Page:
The art of making maple syrup is passed down from generation to generation accompanied by family techniques, traditions, and tales. Regardless of the size of the operation, albeit traditional or commercial, everyone in the family lends a helping hand to bottle, sell & store their liquid gold.
The gathering of the syrup began with a traditional process of slashing notches in a tree and collecting the sap with a clay or hand sewn birch bark baskets. By the 16th Century, the first Europeans arrived and it is believed that the Native people taught the settlers how to make sugar from the trees. Maple syrup, also called maple sugar, became a staple to many families who could not afford to import expensive sugar from the West Indies.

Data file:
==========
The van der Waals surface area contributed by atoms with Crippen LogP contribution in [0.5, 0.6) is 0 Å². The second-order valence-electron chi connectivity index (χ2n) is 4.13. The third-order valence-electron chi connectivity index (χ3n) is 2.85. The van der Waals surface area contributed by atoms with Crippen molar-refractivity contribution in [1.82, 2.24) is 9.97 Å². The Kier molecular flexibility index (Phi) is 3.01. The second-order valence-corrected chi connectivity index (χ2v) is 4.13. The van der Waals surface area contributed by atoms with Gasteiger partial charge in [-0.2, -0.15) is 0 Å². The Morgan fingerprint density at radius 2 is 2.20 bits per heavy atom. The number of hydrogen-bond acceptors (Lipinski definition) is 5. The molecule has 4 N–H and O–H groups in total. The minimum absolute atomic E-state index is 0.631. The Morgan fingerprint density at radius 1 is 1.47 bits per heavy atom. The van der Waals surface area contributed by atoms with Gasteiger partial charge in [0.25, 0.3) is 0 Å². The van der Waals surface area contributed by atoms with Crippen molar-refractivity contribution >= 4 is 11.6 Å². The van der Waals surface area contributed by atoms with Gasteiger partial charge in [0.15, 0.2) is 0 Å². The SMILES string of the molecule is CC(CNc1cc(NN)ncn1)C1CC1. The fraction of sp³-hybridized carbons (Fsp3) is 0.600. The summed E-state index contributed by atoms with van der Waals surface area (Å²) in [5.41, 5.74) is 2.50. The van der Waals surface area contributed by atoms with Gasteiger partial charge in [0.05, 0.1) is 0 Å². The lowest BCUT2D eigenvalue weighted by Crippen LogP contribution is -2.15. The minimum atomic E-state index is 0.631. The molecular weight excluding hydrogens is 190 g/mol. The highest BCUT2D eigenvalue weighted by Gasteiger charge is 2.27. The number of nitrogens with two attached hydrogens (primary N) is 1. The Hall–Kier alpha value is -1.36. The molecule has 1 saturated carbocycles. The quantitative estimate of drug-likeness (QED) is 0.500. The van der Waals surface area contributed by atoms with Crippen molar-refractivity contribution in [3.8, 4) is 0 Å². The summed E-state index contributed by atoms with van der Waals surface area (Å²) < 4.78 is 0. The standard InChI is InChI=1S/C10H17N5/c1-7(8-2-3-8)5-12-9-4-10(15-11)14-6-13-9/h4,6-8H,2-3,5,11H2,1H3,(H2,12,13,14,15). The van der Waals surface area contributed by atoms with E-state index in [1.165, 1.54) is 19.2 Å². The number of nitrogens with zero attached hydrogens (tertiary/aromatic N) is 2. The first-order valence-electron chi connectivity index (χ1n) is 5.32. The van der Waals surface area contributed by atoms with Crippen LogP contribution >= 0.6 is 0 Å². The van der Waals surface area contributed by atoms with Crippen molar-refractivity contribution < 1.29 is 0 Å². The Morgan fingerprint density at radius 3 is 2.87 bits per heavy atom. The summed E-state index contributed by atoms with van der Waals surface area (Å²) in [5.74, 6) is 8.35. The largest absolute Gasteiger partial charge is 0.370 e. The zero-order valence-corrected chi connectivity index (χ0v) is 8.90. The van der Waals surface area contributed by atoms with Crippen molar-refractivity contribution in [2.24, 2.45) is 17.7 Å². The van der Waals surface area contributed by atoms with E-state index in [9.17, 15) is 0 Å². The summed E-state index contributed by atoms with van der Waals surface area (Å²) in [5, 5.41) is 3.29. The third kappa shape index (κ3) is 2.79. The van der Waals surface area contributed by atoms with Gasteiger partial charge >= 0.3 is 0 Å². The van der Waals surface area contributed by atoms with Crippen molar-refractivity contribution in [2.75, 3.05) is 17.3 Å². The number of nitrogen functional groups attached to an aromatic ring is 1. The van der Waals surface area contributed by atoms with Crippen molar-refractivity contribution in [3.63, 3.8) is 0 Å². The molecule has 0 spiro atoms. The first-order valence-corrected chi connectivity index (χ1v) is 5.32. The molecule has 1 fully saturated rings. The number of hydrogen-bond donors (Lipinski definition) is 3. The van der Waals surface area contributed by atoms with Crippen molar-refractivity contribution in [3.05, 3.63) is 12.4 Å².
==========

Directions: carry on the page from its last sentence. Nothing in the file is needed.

Maple syrup is made from the xylem sap of a sugar maple (Acer saccharum), red maple (Acer rubrum) and black maple (Acer nigrum) trees. The sap is mostly water with a 2-3 percent sugar content that is condensed by boiling to concentrate the sugar content to more than 60 percent.
The largest producer in the United States is Vermont that proudly generates 5.5 percent of the global supply. The Canadian province of Quebec produces more than 80 percent of the world's maple syrup. Making them the largest global producer!
As I sit at the kitchen table, I ponder to myself the process to make maple syrup. The journey from tree to bottle and the welcome of each spring for the movement of the sap up and down the tree; I am thankful for the syrupy goodness that delights my sweet tooth and accompanies many of my favorite recipes.